AE: cites feminism, cult. hist., queer studies as oppositional foundational fields built on foundations of network, community #csdhach2015
— P Ray Murray (@praymurray) June 3, 2015
Earhart’s comments about textual studies were particularly of interest as I packed my bags to go to the Text Encoding course at DHSI.
— Roopika Risam (@roopikarisam) June 3, 2015
— Martha Nell Smith (@MarthaNellSmith) June 3, 2015
— Bethany Nowviskie (@nowviskie) June 3, 2015
I have also been catching up on HASTAC proceedings (featured in Amanda Licastro’s recent roundup for JITP). Roopika Risam posted the text of her closing plenary keynote, “Across (Two) Imperial Cultures.” Risam’s talk addresses the misguided rhetoric that poses digital humanities as the science-y solution to the “crisis of the humanities,” and instead urges us “to consider the relation between the digital and the human – not a fundamental opposition itself.” (For some playful commentary on DH as the salvation of the university, check out the newly launched DH elevator pitch generator.) Risam also named and offered counterpoint to “the hegemony of Anglo-American (that is, Anglophone U.S., U.K. and Canadian) digital humanities.”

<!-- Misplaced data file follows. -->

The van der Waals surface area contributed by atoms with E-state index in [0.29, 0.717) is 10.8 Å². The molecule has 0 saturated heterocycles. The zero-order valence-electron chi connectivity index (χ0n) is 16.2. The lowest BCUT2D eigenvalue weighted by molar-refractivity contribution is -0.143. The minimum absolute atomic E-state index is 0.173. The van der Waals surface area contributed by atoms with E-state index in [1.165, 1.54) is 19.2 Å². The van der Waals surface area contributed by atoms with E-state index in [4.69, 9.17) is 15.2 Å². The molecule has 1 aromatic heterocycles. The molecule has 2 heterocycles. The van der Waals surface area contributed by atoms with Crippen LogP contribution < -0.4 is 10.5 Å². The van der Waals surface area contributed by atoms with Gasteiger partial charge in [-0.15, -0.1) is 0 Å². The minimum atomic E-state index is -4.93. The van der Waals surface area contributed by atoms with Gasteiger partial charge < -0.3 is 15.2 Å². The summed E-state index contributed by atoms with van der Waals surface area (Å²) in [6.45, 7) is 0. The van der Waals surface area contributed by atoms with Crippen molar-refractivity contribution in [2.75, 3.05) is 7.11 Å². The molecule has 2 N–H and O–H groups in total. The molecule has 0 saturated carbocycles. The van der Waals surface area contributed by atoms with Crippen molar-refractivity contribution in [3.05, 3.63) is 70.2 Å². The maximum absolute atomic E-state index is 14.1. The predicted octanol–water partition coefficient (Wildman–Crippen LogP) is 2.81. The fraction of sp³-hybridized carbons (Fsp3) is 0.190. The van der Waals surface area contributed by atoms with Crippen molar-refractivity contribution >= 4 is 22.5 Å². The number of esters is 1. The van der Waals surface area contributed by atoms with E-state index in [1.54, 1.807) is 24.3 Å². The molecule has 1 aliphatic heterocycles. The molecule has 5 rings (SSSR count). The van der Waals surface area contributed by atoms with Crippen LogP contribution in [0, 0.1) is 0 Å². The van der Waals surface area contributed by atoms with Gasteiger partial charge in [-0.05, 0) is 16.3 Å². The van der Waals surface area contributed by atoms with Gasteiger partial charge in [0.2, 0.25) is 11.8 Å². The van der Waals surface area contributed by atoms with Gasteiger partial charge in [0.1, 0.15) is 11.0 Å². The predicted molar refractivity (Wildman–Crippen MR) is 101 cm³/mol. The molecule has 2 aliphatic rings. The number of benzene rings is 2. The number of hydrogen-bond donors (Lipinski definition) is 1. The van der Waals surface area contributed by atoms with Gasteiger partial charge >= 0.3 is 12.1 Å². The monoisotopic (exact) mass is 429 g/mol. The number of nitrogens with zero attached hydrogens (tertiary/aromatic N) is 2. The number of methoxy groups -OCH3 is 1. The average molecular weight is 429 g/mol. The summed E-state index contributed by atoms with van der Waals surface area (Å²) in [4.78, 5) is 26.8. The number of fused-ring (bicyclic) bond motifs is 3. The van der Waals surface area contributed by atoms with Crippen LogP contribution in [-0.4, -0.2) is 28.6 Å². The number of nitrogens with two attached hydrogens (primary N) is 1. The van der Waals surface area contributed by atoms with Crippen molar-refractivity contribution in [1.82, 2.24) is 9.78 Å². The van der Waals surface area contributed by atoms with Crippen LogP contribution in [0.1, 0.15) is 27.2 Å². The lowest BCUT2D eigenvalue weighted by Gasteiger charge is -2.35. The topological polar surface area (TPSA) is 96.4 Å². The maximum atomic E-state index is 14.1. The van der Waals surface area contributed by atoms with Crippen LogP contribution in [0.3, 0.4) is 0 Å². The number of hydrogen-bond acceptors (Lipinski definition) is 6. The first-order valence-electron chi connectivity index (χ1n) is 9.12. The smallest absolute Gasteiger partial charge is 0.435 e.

Risam mentions in passing the role of metaphor in the world of science and computing, and quotes Gail Houston, chair of the English department at the University of New Mexico: “Hard sciences and social sciences depend upon metaphor (the stuff of fiction and poetry, Shakespeare and Woolf) to describe abstract algorithms and theories.” I have been interested in the metaphors used in digital technology and computing. During our summer library camp, a fellow CLIR postdoc Tim Norris, trained as a geographer, was puzzled by the widespread invocations of “ecosystems” to describe digital library worlds. (He later wrote a blog post about it.) Many of these digital metaphors tend to be architectural or environmental, and sometimes militaristic, which bring their own historical legacies, as well as logics and epistemologies that delimit our methods and questions in ways we ought to be aware of.